Writing an astonishing proposal and hundreds of connects spent, a premium membership with a well-crafted portfolio has no chance to survive with the TOP Rated and JSS Badge. Unless, Upwork start interviewing newbies, assessing their skills and start believing raw talents, endorse them to Clients. 


Jim Chrochie E wrote:

 

Writing an astonishing proposal and hundreds of connects spent, a premium membership with a well-crafted portfolio has no chance to survive with the TOP Rated and JSS Badge. 


That is just not true. 

When I hire, top-rated badges and JSS are not deal makers or breakers. If I am suitably impressed by an application, I will hire. I will also overlook people that are top-rated etc if their applications don't impress. Other people in this very thread have said similar. 
I hire at the lower end of the payscale, similar to the rates on your profile. I actually look for new freelancers because some are quality freelancers that have artificially low rates because they are trying to build a profile. 
Also, everybody else on Upwork started off as a newbie. If they can do it, then there's no excuses for others. 

None of us had a JSS at the beginning.  In fact, when I started, Rising Talent didn't even exist.  We wrote a profile and proposals that highlighted our experience and expertise before we came to the platform and sold our clients based on that.

Yury,

 

If you know what the algorithm is that produces JSS please share it. Otherwise, I have no clue what a JSS is measuring, so I ignore it. Badges and awards are bright shiny objects and I am sure some people are easily distracted by such things. I'm not. Nor am I a typical client. When I was focused on large complex projects for some time, and needed to hire specific  expertise to fill holes, I used invitation only. Due to health concerns I haveI shut down management consulting; my clients came to me with existential issues, and I know that some day, probably sooner rather than later, I will not be able to meet clients' needs in resolving them. So, I passed the clients on. Now, I am writing.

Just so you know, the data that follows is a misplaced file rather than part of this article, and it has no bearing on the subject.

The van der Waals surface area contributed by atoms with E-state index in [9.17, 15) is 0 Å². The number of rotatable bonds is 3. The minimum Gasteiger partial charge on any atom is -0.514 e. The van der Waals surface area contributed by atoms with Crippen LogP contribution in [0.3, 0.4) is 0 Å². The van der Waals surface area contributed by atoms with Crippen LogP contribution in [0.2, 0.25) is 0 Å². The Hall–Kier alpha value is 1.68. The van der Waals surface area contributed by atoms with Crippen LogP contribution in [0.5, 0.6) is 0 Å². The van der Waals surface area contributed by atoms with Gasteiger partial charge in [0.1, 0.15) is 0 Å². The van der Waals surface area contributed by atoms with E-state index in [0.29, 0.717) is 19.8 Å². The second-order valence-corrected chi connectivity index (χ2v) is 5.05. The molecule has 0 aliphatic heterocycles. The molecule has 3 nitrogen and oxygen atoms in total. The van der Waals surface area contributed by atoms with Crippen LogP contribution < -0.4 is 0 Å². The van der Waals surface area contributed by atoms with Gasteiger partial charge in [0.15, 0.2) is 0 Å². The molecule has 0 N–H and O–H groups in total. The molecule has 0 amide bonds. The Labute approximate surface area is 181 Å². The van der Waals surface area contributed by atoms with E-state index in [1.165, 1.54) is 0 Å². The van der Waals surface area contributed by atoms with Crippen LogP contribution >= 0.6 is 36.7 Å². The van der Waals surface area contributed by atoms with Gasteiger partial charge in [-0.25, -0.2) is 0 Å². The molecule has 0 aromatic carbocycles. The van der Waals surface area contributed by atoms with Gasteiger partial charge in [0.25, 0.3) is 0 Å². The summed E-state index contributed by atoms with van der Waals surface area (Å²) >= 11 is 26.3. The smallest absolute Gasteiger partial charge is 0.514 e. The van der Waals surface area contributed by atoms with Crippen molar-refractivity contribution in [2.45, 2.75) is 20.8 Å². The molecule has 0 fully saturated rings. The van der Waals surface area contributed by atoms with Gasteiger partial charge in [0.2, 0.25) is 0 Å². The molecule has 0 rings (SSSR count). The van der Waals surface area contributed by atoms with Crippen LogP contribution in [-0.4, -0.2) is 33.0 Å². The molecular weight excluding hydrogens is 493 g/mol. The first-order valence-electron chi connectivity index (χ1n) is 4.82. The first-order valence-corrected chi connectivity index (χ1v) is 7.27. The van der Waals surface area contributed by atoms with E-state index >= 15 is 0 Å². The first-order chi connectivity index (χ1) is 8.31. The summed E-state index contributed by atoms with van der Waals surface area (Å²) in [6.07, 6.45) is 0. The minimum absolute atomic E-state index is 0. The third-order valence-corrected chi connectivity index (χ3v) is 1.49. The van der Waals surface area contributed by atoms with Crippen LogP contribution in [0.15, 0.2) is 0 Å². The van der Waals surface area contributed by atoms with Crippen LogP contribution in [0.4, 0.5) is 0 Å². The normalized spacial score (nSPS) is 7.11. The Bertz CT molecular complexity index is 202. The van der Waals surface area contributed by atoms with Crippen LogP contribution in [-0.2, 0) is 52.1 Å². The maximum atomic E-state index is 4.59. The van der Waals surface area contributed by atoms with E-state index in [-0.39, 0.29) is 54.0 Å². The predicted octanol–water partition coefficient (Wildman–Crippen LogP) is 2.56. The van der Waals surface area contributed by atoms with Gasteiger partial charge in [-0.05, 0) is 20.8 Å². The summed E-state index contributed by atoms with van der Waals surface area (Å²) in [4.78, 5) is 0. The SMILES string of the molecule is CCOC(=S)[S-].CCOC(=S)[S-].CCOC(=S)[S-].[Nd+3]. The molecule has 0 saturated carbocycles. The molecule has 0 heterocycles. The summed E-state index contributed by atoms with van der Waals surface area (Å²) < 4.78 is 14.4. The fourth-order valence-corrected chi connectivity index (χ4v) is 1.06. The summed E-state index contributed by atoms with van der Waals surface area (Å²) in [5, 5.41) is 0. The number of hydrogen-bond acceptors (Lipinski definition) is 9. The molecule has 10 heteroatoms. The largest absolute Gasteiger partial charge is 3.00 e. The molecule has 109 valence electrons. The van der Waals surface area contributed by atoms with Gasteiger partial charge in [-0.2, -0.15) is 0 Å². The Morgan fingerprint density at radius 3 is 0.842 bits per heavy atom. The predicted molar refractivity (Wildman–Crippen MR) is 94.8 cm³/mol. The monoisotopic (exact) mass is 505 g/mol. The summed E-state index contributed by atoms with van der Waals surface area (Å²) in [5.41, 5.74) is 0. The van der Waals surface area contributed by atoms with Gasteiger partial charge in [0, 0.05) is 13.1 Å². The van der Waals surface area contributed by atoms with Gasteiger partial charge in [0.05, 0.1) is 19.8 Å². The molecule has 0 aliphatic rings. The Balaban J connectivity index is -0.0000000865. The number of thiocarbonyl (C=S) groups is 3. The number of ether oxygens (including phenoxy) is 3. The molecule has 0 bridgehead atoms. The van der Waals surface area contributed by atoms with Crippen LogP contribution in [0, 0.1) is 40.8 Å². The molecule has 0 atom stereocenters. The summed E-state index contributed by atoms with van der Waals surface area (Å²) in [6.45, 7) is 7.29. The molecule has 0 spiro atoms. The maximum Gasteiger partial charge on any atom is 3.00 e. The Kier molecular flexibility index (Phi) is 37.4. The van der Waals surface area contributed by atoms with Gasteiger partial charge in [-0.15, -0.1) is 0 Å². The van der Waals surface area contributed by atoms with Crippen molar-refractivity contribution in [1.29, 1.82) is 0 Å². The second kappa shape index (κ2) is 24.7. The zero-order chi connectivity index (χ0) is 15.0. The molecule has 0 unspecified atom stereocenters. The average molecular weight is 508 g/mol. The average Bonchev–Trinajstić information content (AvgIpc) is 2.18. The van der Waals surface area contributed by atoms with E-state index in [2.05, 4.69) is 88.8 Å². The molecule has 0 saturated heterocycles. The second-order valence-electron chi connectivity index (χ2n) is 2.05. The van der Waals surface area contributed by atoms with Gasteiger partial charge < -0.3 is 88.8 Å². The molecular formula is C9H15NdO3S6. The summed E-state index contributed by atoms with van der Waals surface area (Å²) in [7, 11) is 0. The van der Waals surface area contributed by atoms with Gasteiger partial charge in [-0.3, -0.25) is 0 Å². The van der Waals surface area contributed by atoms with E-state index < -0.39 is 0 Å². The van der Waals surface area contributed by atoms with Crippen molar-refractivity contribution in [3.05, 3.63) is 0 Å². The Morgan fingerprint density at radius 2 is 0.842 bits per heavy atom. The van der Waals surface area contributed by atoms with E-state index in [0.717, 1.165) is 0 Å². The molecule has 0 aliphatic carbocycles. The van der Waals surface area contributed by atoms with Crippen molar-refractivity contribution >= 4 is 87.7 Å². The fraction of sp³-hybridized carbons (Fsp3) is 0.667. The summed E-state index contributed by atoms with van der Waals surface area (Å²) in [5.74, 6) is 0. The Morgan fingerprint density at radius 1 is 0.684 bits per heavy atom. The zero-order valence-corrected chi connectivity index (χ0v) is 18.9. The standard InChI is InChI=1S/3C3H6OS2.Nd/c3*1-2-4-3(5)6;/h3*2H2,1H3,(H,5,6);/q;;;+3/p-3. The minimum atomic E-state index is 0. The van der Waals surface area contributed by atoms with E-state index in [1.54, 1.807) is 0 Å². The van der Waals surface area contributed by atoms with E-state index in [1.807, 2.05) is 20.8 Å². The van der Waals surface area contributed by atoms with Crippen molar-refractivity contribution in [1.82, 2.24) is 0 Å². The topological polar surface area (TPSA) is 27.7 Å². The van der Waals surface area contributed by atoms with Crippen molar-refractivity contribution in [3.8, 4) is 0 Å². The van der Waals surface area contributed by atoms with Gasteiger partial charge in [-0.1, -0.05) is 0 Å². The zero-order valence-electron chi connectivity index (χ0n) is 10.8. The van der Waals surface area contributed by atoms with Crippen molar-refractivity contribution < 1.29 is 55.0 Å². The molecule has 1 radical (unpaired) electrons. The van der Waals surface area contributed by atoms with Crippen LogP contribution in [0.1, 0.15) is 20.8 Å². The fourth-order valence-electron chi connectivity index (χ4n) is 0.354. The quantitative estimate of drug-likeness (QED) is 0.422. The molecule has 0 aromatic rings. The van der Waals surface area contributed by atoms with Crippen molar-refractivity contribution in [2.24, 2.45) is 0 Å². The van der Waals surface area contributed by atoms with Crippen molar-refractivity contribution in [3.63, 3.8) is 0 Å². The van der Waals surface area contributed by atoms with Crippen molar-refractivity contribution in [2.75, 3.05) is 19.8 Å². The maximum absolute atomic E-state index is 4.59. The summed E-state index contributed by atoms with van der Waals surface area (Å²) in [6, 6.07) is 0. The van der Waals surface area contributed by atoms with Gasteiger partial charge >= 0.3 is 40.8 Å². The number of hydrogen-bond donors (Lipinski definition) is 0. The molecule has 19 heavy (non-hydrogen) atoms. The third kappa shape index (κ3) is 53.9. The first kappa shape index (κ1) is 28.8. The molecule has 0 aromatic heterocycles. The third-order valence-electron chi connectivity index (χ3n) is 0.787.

I do most of my hiring on another board that is not quite so self-absorbed. I acknowledge every application and thank the freelancer for taking the time to reply. If the individual makes sense, I set up a voice-to-voice chat. I keep every applicant in the loop throughout the selection process. For those whom I don't choose, I tell them why they didn't win the work. I just hired an illustrator through UW, and my favorite was simply too expensive. It isn't that he isn't worth what he charges; I'm a hobbyist writer, and can only afford to invest so much in any single book. His fees would guarantee that I lost more money than I was willing to lose on the work.

 

This is rare, because I usually decline based on the price being too low. If you don't think you're worth much, I'm not going to dispute that. If feedback is used at all, I ignore all feedback without a narrative. Thus, a 4.2 with narrative is far more valuable than a 5.0 with no words.About half of my hires have zero records. If they're good, I try to help them get more work so they don't leave freelancing to get a full-time job.

 

Good luck.

Mary's comments hold true for every single person who has found work here.  As Jamie said "everybody else on Upwork started off as a newbie. If they can do it, then there's no excuses for others."

 

And as far as a track record > Bill summed it up perfectly.  Stars, whistles, shiny things are worthless.  As is JSS - trying to sort and understand a 'secret' algorithm makes it useless to both buyers and FLers. Words count.  If a client takes the time to write more than "good job" - that is worth the world.

Thank you for this. As a newbie this encourages me to continue applying, you have give me hope that some clients do actually think of newbies and give them an opportunity to prove themselves. Kind Regards.

Dear Mr. Jim Chrochie E,

I am new to upwork sir. I am student of digital marketing and unable to find any job. I am ready to participate in any survey, Data entry, Mobile app or website testing, English transcribtion, general virtual assistance. Please give me some work if you have some

d5402514
Community Member

No, it's a waste of time. I do what I can in a reasonable amount of time, and if I don't get to them... to bad. It wasn't meant to be

ec713077
Community Member

Ok this is bad as someone who has just started on Upwork and with only 1 job so far, the client did not want to leave feedback on my work. I have plenty of experience and how am I supposed to go about finding work if not all proposals are read?? 

ec713077
Community Member

I revoke my previous comment due to the fact that my proposals are now being seen more often. It is enlightening to see that clients do offer the opportunity to new freelancers. Given the benefit of the doubt not only encourages new freelancers to apply more often, it gives them hope that there are new prospects and ways of sharing their potential skills with various companies. This is just my opinion and I am speaking for myself in this regard.